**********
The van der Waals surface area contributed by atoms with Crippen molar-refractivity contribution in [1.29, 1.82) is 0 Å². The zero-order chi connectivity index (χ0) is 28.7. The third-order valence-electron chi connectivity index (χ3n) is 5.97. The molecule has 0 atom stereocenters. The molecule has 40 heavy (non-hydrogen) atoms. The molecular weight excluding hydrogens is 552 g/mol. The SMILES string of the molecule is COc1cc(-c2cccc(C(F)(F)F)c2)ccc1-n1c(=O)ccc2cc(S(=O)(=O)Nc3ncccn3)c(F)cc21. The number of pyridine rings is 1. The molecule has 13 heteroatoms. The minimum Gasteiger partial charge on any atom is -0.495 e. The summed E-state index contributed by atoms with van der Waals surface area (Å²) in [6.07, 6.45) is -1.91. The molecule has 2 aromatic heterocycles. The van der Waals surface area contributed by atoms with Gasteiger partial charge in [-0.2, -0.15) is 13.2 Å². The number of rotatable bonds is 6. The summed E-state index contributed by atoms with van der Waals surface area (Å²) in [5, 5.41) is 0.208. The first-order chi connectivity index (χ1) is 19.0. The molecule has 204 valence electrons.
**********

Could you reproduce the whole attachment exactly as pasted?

The van der Waals surface area contributed by atoms with Crippen molar-refractivity contribution in [1.29, 1.82) is 0 Å². The zero-order chi connectivity index (χ0) is 28.7. The third-order valence-electron chi connectivity index (χ3n) is 5.97. The molecule has 0 atom stereocenters. The molecule has 40 heavy (non-hydrogen) atoms. The molecular weight excluding hydrogens is 552 g/mol. The SMILES string of the molecule is COc1cc(-c2cccc(C(F)(F)F)c2)ccc1-n1c(=O)ccc2cc(S(=O)(=O)Nc3ncccn3)c(F)cc21. The number of pyridine rings is 1. The molecule has 13 heteroatoms. The minimum Gasteiger partial charge on any atom is -0.495 e. The summed E-state index contributed by atoms with van der Waals surface area (Å²) in [6.07, 6.45) is -1.91. The molecule has 2 aromatic heterocycles. The van der Waals surface area contributed by atoms with Gasteiger partial charge in [-0.2, -0.15) is 13.2 Å². The number of rotatable bonds is 6. The summed E-state index contributed by atoms with van der Waals surface area (Å²) in [5, 5.41) is 0.208. The first-order chi connectivity index (χ1) is 19.0. The molecule has 204 valence electrons.